Under a variable-rate fee system, residents are charged for disposal based on the weight or volume of waste they put at the curb. In order to implement a variable-rate or unit-based fee, you should determine:
- If the program is feasible given current waste hauling arrangements and available service providers.
- How much it will cost; and
- How accepting the community will be to a program at this time.
In addition, educating residents about the use and benefits of the program is necessary to make sure the program is successfully adopted. The following six step program is designed to lead you through this process.
Step One - Review Current Hauler Arrangements
The first step is to review the waste hauling system arrangements in your community. Answers to these questions will help you determine:
- If a variable rate fee is possible for your community,
- Whether a bag, can, or weight-based system is right for your community; and
- an appropriate time line for implementation.
In areas where haulers will implement and enforce a variable-rate fee program, they must support it. If a hauler representative is not included in your planning process, think about inviting one to join if your answers to these questions indicate that hauler support for the project may be necessary for its successful implementation.
Who Collects Solid Waste?
The first step is to identify who currently provides solid waste collection in your area.
Who Pays for the Service?
The more control the municipality has over the waste hauling in their community, the more flexibility they have in implementing a pay-as-you-throw program. Some communities provide garbage collection service for residents and even some commercial businesses. Other communities grant a contract for waste collection for all residents. Costs for these services are usually covered through the municipality's general fund or are included with water or sewer charges on a regular bill. Residents in some communities contract with private haulers for their individual garbage removal service, and pay the hauler directly. You will need to know who pays for the residential solid waste disposal in your community and also how are the fees are collected.
Are Waste Collectors Willing to Participate in a Volume-Based System?
If the community provides collection service, there is probably a lot of flexibility in changing to a variable-rate fee. If the community contracts with a hauler to provide service, the community still has the flexibility to change the system. It may have to wait, however, until the waste collection contract comes up for renewal. That's okay - you can still probably use all the time to plan . If residents pay for collection services individually, the hauler's cooperation is absolutely necessary to implementing a variable-rate fee. In this case, the haulers' choices would also indicate strongly what type is feasible (can-based, bag-based, tag-based, or weight-based VRF).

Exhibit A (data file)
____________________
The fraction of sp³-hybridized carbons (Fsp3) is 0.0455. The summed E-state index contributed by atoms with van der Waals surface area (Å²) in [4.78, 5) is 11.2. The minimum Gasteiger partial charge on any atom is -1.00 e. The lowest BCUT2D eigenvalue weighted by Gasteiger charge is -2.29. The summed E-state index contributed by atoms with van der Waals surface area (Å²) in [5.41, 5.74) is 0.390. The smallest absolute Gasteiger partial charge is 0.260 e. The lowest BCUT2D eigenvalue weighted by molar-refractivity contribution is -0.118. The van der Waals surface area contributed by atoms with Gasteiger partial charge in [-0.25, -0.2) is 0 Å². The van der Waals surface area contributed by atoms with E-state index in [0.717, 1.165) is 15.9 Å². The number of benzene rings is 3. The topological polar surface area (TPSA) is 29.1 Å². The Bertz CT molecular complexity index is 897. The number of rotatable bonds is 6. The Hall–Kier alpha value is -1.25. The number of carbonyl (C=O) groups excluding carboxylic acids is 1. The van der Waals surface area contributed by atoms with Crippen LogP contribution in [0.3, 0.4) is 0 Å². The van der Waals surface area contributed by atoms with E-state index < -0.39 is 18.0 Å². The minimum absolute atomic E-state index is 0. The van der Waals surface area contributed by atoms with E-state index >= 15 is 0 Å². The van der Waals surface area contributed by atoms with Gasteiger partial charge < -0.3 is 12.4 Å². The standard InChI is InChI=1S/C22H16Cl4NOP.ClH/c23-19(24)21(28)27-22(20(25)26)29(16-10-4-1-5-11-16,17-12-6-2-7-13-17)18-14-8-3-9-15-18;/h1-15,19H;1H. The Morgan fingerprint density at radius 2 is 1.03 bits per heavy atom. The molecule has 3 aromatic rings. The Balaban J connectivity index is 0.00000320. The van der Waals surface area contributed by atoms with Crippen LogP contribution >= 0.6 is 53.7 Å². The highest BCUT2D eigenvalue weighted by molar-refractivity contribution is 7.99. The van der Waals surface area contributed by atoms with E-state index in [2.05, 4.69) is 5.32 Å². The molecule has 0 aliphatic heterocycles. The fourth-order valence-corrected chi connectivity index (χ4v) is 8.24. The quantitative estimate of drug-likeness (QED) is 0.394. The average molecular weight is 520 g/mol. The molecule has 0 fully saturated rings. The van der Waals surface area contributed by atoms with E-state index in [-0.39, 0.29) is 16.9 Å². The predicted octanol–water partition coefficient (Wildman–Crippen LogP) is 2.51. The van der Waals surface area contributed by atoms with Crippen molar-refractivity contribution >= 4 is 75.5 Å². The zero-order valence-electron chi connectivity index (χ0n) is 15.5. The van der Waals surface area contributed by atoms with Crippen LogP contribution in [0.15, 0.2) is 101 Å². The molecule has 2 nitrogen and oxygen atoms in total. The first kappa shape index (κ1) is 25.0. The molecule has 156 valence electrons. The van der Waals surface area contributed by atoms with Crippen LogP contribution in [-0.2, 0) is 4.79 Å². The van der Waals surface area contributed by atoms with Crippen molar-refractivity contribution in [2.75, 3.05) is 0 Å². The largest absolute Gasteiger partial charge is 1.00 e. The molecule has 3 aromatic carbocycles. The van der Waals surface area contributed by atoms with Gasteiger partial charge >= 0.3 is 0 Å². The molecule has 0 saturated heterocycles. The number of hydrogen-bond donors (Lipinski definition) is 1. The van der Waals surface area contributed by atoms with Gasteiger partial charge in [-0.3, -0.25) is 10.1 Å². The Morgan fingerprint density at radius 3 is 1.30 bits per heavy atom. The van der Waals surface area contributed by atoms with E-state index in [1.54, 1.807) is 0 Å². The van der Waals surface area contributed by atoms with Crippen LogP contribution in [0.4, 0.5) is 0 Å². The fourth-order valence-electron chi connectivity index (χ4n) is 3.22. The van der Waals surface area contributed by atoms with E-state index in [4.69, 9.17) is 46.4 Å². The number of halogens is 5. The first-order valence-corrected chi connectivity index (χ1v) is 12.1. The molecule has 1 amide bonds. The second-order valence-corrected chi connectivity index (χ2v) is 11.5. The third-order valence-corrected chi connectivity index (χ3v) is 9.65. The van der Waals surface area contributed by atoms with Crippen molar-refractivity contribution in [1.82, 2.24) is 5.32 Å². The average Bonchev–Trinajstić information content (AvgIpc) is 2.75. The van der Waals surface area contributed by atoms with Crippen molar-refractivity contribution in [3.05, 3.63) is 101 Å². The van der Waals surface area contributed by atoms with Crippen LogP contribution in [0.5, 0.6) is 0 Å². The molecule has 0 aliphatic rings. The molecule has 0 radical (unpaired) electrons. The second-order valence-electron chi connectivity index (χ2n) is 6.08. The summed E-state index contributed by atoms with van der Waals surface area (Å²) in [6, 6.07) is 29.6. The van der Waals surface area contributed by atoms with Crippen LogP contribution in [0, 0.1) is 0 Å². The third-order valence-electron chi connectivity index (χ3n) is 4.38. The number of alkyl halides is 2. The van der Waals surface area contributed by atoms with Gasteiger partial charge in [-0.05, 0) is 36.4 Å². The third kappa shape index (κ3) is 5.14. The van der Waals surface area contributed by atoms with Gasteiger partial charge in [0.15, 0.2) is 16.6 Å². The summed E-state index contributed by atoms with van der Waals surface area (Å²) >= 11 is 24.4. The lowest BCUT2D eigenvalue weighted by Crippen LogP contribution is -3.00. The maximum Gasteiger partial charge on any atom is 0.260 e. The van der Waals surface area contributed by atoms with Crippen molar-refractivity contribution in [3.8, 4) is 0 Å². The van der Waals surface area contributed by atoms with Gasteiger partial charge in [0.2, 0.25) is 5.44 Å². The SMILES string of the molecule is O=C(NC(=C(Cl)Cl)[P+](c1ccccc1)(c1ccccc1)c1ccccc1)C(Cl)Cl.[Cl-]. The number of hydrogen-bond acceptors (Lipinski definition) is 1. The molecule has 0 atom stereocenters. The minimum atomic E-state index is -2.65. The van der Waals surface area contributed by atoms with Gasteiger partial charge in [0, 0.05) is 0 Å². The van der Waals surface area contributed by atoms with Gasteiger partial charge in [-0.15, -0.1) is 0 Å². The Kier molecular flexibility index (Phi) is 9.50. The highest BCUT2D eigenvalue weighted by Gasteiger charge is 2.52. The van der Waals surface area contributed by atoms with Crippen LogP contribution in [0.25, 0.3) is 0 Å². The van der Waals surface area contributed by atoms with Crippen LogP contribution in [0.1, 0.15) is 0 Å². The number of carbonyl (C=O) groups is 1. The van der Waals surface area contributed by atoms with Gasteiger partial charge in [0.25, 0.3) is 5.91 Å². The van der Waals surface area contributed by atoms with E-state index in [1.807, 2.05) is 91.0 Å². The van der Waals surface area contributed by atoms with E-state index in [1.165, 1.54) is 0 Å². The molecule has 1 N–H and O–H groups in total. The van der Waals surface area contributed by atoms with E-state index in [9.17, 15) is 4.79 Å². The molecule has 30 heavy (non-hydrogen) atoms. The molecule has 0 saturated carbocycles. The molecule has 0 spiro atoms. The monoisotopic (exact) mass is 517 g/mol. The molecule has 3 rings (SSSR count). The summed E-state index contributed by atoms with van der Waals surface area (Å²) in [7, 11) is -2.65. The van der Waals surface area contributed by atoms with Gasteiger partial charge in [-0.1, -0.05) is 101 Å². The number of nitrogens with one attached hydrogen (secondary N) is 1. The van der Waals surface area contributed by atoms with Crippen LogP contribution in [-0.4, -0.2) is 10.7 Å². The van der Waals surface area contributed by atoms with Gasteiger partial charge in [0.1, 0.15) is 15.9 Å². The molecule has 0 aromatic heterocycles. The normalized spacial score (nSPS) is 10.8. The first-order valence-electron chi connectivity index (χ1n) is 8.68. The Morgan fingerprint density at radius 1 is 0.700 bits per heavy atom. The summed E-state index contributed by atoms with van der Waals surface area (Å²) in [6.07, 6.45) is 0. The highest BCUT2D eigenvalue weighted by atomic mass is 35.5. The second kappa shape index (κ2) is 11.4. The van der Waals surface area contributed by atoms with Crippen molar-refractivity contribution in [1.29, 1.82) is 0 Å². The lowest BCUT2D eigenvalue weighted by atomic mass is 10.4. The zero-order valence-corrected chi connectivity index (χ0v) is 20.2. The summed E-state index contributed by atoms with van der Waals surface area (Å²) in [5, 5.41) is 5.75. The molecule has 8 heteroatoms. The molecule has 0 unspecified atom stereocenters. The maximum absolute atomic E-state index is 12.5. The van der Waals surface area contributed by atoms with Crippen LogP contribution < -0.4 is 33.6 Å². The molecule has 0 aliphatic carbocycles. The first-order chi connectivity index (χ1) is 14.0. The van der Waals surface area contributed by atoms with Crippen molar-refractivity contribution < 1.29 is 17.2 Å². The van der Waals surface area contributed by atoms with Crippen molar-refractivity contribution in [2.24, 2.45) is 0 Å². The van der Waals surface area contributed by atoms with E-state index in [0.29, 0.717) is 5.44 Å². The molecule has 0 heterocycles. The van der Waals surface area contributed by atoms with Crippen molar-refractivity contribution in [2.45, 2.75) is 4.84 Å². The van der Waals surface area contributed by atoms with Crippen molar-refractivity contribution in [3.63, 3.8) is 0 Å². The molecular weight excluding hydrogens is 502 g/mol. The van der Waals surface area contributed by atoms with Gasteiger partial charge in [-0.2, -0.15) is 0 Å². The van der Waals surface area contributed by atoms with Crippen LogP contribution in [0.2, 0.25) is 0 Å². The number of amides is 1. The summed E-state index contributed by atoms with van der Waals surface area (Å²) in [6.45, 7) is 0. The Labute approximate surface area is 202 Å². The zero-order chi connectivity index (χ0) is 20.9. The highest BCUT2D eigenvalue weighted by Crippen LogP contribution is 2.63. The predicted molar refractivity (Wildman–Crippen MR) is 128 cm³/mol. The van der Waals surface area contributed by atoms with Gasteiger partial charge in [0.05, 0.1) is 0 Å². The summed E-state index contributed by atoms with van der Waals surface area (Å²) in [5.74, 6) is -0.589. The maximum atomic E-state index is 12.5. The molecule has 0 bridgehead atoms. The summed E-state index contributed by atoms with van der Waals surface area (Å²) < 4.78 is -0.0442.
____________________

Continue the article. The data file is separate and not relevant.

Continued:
Step Two - Compare Estimated Service Costs
The next step is to determine how much it will cost to implement each type of variable rate fee system, and then to decide which is most cost-effective for the community. In your calculations you will need to be mindful of some of the following considerations:
- Some variable-rate programs have relatively high start-up costs, but lower annual maintenance costs. For example, a can-based system requires that all residents receive trash containers before the program starts. However, most can-based systems only have a 10-20% can replacement rate per year. In contrast, bag systems require the purchase of bags for each household for each week. The costs for bags are lower than the cost for cans, but bag costs won't decrease over time.
- You will need to determine the service costs associated with each of the systems over a ten-year period including all estimations of equipment costs, administration costs, and operating and disposal costs for tag-based systems, bag-based systems, can-based systems, and weight-based systems.
- You will probably want to include other program costs into the fee structure. For example, your recycling and composting programs will probably be funded from the revenues from your variable-rate fees, as well as any education or household hazardous waste collection programs.
- Many communities are so successful in their efforts to reduce waste that income drops suddenly over the first couple of years. To avoid having to increase costs dramatically, estimate costs for all of waste related programs for Years 1, 5, and 10. Depending on your goals and your expectations for success, you may want to set fees so that they will pay for all services in Year 5.
- For can systems you may also want to charge more for the second can per household than for the first, more for the third than for the second, and still more for the fourth can than for the third to encourage residents to reduce their number of cans.
Resource Recycling Systems, Inc. has several comprehensive worksheets available to assist in the calculation of service costs and to help determine fees. For more information, contact us at (734) 996-1361 or by e-mail at firstname.lastname@example.org.